by Hans Christian Andersen
There was once an old mansion in the country, in which an old squire
lived with his two sons, and these two sons were too clever
by half. They had made up their minds to propose to the king's daughter, and they ventured to do so, because she had made it known that she would take any man for a husband who had most to say for himself. These two took a week over their preparations; it was all the time they had for it, but it was quite enough with all their accomplishment
s, which were most useful. One of them knew the Latin
Dictionary by heart, and the town newspaper
s for three years either forwards or backwards. The second one had made himself acquainted with all the statute
s of the Corporation
s, and what every alderman
had to know. So he thought he was competent to talk about affairs of state; and he also knew how to embroider harness, for he was clever with his fingers.
"I shall win the king's daughter," they both said, and their father gave each of them a beautiful horse. The one who could repeat the Dictionary and the newspapers had a coal-black one, while the one who was learned in Guilds and embroideries had a milk-white one. Then they smeared the corners of their mouths with oil to make them more flexible. All the servants were assembled in the courtyards to see them mount, but just then the third brother came up, for there were three, only nobody made any account of this one, Hans Clodhopper, as he had no accomplishments like his brothers.
"Where are you going with all your fine clothes on?" he asked.
"To court, to talk ourselves into favour with the princess. Haven't you heard the news which is being drummed all over the country?" And then they told him the news.
"Preserve us!" then I must go too," said Hans Clodhopper. But his brothers laughed and rode away.
"Father, give me a horse. I want to get married too. If she takes me, she takes me, and if she doesn't take me, I shall take her all the same."
"Stuff and nonsense," said his father, "I will give no horse to you. Why, you have got nothing to say for yourself, now your brothers are fine fellows."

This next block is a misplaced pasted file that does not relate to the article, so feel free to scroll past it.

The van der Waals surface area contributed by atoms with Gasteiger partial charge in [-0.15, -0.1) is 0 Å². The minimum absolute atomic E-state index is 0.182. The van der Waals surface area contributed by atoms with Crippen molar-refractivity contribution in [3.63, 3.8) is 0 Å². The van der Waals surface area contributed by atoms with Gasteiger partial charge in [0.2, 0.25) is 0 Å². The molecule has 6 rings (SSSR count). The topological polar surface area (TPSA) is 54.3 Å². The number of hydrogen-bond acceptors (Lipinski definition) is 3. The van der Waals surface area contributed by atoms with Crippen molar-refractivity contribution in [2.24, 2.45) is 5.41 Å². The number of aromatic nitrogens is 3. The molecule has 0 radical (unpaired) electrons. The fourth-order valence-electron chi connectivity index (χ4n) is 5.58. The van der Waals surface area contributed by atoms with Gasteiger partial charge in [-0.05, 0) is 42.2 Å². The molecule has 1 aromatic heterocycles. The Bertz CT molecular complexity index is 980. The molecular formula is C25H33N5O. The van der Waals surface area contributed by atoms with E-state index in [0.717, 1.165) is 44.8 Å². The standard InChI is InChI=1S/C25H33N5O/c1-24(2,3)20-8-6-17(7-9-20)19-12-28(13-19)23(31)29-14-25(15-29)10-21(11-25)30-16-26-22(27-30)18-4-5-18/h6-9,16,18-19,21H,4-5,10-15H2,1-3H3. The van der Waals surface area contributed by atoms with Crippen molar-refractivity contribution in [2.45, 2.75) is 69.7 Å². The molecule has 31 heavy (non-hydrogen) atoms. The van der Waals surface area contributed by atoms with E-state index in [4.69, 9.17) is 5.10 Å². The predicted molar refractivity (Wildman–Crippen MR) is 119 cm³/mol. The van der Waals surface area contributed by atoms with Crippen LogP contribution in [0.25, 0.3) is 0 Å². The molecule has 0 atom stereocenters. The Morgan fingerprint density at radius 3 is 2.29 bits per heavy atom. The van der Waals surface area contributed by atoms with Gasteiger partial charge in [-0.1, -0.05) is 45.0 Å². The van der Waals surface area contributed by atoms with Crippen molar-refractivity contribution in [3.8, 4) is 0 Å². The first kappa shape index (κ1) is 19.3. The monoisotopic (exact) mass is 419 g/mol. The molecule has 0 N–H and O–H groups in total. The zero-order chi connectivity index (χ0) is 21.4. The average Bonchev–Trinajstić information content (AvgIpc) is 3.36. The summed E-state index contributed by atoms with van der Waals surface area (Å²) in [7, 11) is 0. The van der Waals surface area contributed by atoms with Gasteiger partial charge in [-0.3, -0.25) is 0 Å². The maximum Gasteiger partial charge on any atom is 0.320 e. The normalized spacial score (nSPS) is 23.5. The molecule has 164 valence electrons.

"If I mayn't have a horse," said Hans Clodhopper, "I'll take the billy-goat, he is my own and he can carry me very well!" And he seated himself astride the billy-goat, dug his heels into its sides, and galloped off down the highroad. Whew! what a pace they went at.
"Here I come," shouted Hans Clodhopper, and he sang till the air rang with it.
The brothers rode on in silence, they did not say a word to each other, for they had to store up every good idea which they wanted to produce later on, and their speeches had to be very carefully thought out.
"Halloo!" shouted Hans, "here I come; see what I've found on the road," and he shewed them a dead crow.
"What on earth will you do with that, Clodhopper?" said they.
"I will give it to the king's daughter."
"Yes, I would do that," said they, and they rode on laughing.
"Halloo, here I come; see what I have found; one doesn't find such a thing as this every day on the road." The brothers turned round to see what it was.
"Clodhopper," said they, "it is nothing but an old wooden shoe with the upper part broken off. Is the princess to have that too?"
"Yes, indeed she is," said Hans, and the brothers again rode on laughing.
"Halloo, halloo, here I am," shouted Hans. "Now this is famous."
"What have you found this time?" asked the brothers.
"Won't the princess be delighted!"
"Why,," said the brothers, "it's only pludder picked up out of the ditch!"
"Yes, that it is," said Hans, "and the finest kind of pludder, too. You can hardly hold it." And he filled his pockets with it.
(on to part two)